Industries find new ways to cater to the aging population
Global businesses wouldn’t think of ignoring China. Nearly all of the Fortune 500 companies have a presence there. Flooding into new markets makes sense, especially one with 1.4 billion people. So why aren’t more businesses targeting people age 50-plus? This is a global market nearly the size of China, and it is entirely new in the sense that people this age have never before had so much spending power, staying power and ambition. “The problem is a total absence of imagination,” says Joseph Coughlin, director of the MIT AgeLab, which studies longevity. “Marketers still present these years as filled with golf, cruises and a rocking chair.”
That model of later life may be dated, but it’s a struggle to fully understand what is replacing it. Here’s the way experts on aging describe it: People past 50 control 70% of the nation’s disposable income. If they aren’t working, they may be volunteering, starting a small business or nonprofit, or taking enrichment classes. Many remain socially active and want to look and feel great–and will spend to get that experience. “The next generation of retirees expects to go out in fashion and with style,” says Coughlin.
Businesses that understand how to deliver this experience will mint profits over the next few decades. Those that see the opportunities of longevity purely in terms of medicine and travel “miss the true panorama of what is coming,” says Ken Dychtwald, CEO of Age Wave, a consultancy that studies boomers. “Big marketing opportunities are hiding in plain sight.”
Dychtwald sees a retirement-age population that moves or remodels their homes a couple more times, flocks to designer labels that flatter their reshaped bodies, frequents restaurants with menus that feature anchovies and blue cheese and other strong flavors that break through faltering taste buds, and eats nutritionally sound bedtime snacks engineered to help them sleep better. They make hits of movies that tell a moving story rather than pile on special effects.
Some companies are already seizing the moment. Paul Hogan and his wife founded Home Instead Senior Care two decades ago, and he now runs the $1.5 billion enterprise with 1,000 locations in 17 countries. Home Instead offers seniors companionship, meal preparation, light housework, medicine reminders and other personal services. “The senior population is a great market,” Hogan says. “Just find out what they need.”
Bank of America Merrill Lynch a few years ago reoriented its wealth-management business around the evolving priorities of retirees with a long runway. The bank hired a financial gerontologist and last year put the first wave of financial advisers through a 12-hour online program directed by the University of Southern California Leonard Davis School of Gerontology. “We want them to understand the physical, cognitive and emotional challenges people are going through,” says Andrew Sieg, head of global wealth and retirement solutions at Bank of America Merrill Lynch. While the effort is new, Sieg says it helped push the bank’s trust and retirement businesses to record results last year.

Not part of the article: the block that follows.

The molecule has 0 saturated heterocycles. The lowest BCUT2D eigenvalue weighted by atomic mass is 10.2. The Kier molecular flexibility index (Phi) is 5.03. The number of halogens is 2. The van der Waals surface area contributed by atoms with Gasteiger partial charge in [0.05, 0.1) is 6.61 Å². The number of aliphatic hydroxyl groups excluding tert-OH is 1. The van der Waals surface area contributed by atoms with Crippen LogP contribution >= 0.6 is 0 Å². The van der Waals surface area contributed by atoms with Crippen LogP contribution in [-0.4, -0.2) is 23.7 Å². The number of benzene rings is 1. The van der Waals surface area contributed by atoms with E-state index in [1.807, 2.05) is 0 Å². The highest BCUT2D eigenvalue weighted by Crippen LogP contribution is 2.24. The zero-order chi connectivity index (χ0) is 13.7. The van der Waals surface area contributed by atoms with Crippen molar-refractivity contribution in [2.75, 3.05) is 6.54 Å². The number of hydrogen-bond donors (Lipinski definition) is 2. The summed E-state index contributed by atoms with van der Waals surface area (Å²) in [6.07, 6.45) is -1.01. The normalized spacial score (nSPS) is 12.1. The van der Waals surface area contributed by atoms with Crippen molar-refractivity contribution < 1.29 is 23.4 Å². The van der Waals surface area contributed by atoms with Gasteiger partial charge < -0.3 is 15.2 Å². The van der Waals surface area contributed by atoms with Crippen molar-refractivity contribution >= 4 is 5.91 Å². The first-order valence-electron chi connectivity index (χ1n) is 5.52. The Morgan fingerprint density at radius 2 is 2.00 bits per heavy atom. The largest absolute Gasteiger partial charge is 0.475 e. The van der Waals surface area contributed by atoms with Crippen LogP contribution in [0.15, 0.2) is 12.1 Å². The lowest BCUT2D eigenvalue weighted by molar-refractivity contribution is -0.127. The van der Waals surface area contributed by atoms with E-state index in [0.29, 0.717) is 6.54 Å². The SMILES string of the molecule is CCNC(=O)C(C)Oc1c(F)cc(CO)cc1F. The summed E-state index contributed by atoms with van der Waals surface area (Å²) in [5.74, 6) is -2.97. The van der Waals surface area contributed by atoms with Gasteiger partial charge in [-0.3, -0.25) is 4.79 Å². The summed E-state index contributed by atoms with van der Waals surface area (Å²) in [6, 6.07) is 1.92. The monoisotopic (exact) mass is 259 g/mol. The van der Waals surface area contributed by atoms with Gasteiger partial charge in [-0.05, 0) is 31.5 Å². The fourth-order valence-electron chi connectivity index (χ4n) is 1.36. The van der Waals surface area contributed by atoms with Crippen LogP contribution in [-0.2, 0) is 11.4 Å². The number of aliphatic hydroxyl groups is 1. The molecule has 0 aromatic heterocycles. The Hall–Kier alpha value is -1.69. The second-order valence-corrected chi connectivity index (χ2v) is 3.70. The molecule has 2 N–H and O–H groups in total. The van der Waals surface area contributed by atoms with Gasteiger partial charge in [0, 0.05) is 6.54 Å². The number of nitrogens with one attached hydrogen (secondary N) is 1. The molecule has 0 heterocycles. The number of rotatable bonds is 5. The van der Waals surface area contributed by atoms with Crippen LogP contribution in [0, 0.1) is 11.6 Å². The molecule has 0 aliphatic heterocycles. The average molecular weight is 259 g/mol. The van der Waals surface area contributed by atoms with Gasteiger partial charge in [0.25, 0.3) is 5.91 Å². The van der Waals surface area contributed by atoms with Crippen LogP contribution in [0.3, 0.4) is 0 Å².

Nestlé is pioneering a marketing strategy around skin care, banking on millions of longer-living customers’ wanting products like its Cetaphil lotion to reduce redness and itching. Such products had a relatively small market only a few years ago but now have “unlimited potential,” says Peter Nicholson, vice president of business development at Nestlé Skin Health. Internal studies show that elders with healthy skin are more confident, he says, adding that he sees an opportunity to market Cetaphil to young people too as they understand that they may live to 100 and can take measures to have better skin later on.
“We are barely scratching the surface of the business opportunities out there,” says Michael Hodin, CEO of the Global Coalition on Aging, which seeks market solutions for problems flowing from an aging population. In a report last year, McKinsey called longevity one of four megatrends reshaping the world. “Everything has to be put through the lens of longevity,” says Hodin. But the number of companies screening their business plan this way is “infinitesimal.”
The longevity screen is about not just what you can sell to seniors but also how you can attract them to your workforce. About 60% of the world’s population is in countries with fertility rates below the replacement rate, McKinsey notes, pointing up the likelihood of a shrinking labor force. We’re already running low on farmers, nurses, engineers, air-traffic controllers, skilled laborers in areas like mechanics and welding, and even doctors.
Companies with flexible job schedules and a supportive culture will have a leg up. Hodin’s group promotes a set of age-friendly business principles: age-neutral hiring and promoting, lifelong learning opportunities, health and pension contributions, financial-wellness programs, promoting active lifestyles and honoring employee caregiver responsibilities. “Addressing these is how you win in today’s market,” he says.
That assumes you are creating products and services for people past 80. “Longevity,” says AgeLab’s Coughlin, “will be one of the greatest drivers of innovation the next 100 years.”